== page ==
Zoom in Figure 5.

Figure 5: Wire flag being pushed into the ground to measure the soil hardness.

A more quantitative means to measure soil hardness is to use a penetrometer. A penetrometer consists of a pressure gauge mounted at the top of a pointed rod, which is pushed into the soil (Figure 6). The pressure gauge provides a measure of the resistance of the soil to penetration by the probe. The pointed tip of the penetrometer is designed to represent a plant root and “feel” the resistance from soil that a plant root would. The penetrometer is firmly and steadily pushed into the soil until the gauge reads 300 pounds per square inch (psi); the depth that the rod penetrated the soil up to the 300 psi reading is measured with a tape measure and recorded, with deeper penetrometer depths indicating less compact soils. This process is then repeated at various locations in your lawn or planting beds. A minimum of ten measurements per acre is a good rule of thumb when using a penetrometer to get a thorough understanding of soil density throughout the landscape.

Zoom in Figure 6.

Figure 6: A static cone penetrometer, a.k.a. soil compaction tester.

Other factors that contribute to the level of resistance measured by the penetrometer are the soil texture and soil water content. If these procedures are part of your long-term lawn care, obtaining this additional information (soil texture, percent water) will help explain the level of resistance measured in your yard.

Practices to Remediate Compaction

To alleviate soil compaction, it is often necessary to break up the compacted soil by tillage as a first step. Tillage can be performed by a rototiller, but for an established lawn, core aeration (or aerification) is a common practice. Rototilling a compacted soil may require heavy equipment, but remember to try to avoid bigger, heavier equipment. The goal with tillage is simply to break the soil into small clods, not overdo it and pulverize the soil into dust; this only makes the loose soil particles susceptible to subsequent re-compaction. Core aeration leaves most of the yard surface and lawn vegetation intact but pulls cores (typically ½ to ¾ inch in diameter and 3 to 4 inches deep) from the ground. Therefore, core aeration only treats shallow compaction, but it can rapidly and significantly improve conditions in the topsoil. The cores that are left on the surface can be broken up and raked into the lawn, with some loose soil falling into the holes – but leaving improved porosity for infiltration and aeration. With improved growing conditions, vegetation and other organisms’ activity will gradually benefit the loosening soil.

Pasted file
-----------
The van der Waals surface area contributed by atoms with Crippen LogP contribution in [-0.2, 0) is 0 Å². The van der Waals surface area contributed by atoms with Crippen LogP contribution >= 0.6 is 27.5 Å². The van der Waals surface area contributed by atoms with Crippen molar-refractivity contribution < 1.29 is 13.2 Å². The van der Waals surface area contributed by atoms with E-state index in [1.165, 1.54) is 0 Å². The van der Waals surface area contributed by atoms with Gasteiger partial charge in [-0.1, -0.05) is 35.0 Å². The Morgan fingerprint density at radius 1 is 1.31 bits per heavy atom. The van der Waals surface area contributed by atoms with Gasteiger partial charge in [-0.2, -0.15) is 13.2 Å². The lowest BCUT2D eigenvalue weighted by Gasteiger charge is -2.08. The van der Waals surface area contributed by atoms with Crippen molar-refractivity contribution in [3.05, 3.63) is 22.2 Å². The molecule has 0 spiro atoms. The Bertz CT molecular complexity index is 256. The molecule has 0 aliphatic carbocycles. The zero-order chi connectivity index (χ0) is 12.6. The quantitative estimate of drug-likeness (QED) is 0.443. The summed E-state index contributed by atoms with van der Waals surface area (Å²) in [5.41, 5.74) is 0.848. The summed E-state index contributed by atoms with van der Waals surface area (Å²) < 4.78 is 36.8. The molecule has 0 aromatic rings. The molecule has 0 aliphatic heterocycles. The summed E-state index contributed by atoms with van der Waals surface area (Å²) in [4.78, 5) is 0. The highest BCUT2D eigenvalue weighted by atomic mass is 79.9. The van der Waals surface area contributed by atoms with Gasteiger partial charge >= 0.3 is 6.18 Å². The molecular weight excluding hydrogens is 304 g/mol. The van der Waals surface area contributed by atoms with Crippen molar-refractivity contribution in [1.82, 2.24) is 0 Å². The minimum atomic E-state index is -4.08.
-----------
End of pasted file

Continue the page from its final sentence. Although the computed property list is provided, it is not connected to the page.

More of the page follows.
Whether core aeration or more traditional tillage operations are used, amending the soil with organic matter, such as high-quality compost, will greatly contribute to the remediation of the compacted soil. Organic matter incorporated into soil helps prevent re-compaction of the mineral particles and so maintains porosity and drainage. Organic matter also “feeds” and maintains the soil organism activity that contributes to soil structure development. For example, burrowing earthworms and insects create channels, which act as aeration and drainage pores, and exudates from roots and microbes act as “glues” to build porous aggregates (as opposed to dense clods). Organic matter has other important benefits as well and is recognized as a major indicator of soil health.